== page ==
The relationship between Europe and the United States has never been so difficult. The election of Donald Trump significantly changed the relationship between the two sides of the Atlantic. This has also created a fracture among the parties and leaders of the European Union, those who have started an alliance with the Republican president and those who want to boldly obstruct the policies of the new American administration.
The European elections have confirmed this trend. And the European Parliament that emerged from the May 26 election verifies the EU's tendency to split between those who believe that collaboration with Washington is necessary and those who believe it is more useful to strengthen the EU and the policies that oppose the White House agenda. The division between nationalists and moderates is useful up to a certain point because the alliance with the United States cannot be locked into the pattern of the challenge between traditional parties and "new" parties. The separation between parties more Trump than anti-Trump cuts across this, as is the case with those who support a greater or lesser synergy between the United States and the EU. And the reason is that in fact, every European party can only represent its own country, its system of alliances and its political and industrial strategy. So it is not just ideology. It is business above everything else. Let’s begin with the fact that those who are more connected to Germany will always have a sense of greater loyalty to Berlin than to Washington, thus orienting their policies in this regard.
Precisely for this reason, the European elections also have another key to their interpretation: that of Trump, a true “stone guest” in these elections. Whether or not linked by a long-term bond with Steve Bannon's nationalist organization, The Movement, the relationship between parties more or less faithful to the U.S. and faithful to Trump must also be seen in a strategic light. It is not just an issue of a single administration. It’s the way in which the strategy of the European Parliament will be oriented and consequently also that of the next European Commission, which is produced through an agreement with the European Parliament. And in this sense, the results of the elections can only make the U.S. president smile because, however he reads it, he’s finding a divided European Parliament and a definite rise of parties with policies that are much closer to his administration's agenda. The Northern League is certainly an example: Matteo Salvini's party has set its own international political agenda with a clear willingness to trust the U.S. government. And this applies in general to the whole nationalist platform, from the groups of Marine Le Pen and Salvini to that of the conservatives for whom Brothers of Italy are representing Italy. The same goes for the Brexit Party, whose leader, Nigel Farage, will meet with Trump on his visit to Britain. In short, these parties are all culturally and strategically more akin to the system represented by Trump than to the Franco-German alliance and the democratic establishment of the U.S. And this affects how the future European Parliament will orient itself, especially if it considers the fact that the European People's Party also has within it leaders much closer to the American government (first and foremost Viktor Orban).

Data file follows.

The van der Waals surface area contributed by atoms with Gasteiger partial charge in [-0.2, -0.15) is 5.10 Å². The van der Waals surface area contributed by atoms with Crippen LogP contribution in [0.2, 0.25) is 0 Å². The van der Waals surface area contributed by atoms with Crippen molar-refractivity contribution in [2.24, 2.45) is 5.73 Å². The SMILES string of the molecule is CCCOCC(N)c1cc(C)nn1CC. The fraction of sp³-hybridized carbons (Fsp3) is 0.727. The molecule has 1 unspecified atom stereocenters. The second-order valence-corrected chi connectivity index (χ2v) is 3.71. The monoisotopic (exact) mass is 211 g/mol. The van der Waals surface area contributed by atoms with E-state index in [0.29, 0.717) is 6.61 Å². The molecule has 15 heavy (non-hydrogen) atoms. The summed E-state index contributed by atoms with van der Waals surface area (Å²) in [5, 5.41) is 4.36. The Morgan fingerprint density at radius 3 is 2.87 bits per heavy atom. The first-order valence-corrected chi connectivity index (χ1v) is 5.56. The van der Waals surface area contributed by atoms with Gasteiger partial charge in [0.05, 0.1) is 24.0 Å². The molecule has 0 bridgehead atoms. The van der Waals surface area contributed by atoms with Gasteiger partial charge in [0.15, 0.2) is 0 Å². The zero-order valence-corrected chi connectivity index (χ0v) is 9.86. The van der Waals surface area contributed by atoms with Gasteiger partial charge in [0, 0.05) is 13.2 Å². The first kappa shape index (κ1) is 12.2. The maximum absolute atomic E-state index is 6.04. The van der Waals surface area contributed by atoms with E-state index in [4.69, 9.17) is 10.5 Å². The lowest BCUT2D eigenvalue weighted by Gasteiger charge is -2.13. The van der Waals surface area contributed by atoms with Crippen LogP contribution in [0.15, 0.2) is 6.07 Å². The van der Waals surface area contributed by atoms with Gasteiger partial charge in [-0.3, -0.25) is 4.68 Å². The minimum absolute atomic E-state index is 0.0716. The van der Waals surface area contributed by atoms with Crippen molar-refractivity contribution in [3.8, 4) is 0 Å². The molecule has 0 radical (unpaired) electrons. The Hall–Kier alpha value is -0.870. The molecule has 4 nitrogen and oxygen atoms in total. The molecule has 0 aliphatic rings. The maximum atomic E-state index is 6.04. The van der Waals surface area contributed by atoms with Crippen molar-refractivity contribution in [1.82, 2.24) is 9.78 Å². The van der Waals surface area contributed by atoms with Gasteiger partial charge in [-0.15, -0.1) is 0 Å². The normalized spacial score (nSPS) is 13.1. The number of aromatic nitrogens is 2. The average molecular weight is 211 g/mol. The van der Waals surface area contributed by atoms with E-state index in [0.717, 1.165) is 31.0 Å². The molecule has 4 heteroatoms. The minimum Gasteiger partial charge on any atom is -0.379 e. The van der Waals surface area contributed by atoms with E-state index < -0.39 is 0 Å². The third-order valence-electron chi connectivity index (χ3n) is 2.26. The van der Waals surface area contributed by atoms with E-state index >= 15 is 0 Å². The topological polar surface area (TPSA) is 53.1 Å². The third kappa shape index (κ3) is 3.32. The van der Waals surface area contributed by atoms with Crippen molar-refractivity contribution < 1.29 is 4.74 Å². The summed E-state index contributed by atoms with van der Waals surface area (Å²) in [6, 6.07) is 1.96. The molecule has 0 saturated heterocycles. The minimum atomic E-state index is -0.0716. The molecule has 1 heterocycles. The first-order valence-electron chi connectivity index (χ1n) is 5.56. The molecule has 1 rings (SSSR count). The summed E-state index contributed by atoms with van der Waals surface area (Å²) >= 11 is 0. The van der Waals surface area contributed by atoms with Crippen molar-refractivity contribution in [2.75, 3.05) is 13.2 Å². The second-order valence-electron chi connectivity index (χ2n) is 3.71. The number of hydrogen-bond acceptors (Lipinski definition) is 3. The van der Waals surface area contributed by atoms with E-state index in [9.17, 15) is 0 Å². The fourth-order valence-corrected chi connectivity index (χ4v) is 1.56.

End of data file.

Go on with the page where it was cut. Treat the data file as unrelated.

On the other hand, however, it is clear that the anti-Trump line has further stiffened. The rise of the Greens, in fact, represents a clear stance against the shutdown of U.S. climate and environmental policies. It also represents a certain ideological position that is decidedly more inclined toward the left and progressivism than what is expressed by the White House. This also applies to the current socialist agreement (where it matters that Pedro Sanchez's Spanish Socialist Workers’ Party is the principal group) and the creation of the liberal group; and Emmanuel Macron, who has always opposed the alliance with Washington in preference to Europe having Franco-German traction. If the European People’s Party were cut off from the game (a hypothesis that would not be impossible, however unlikely) and the nationalists were excluded from the competition for seats, the EU would inevitably have an electoral advantage over the U.S. president, a president who increasingly seems like the true specter haunting Europe.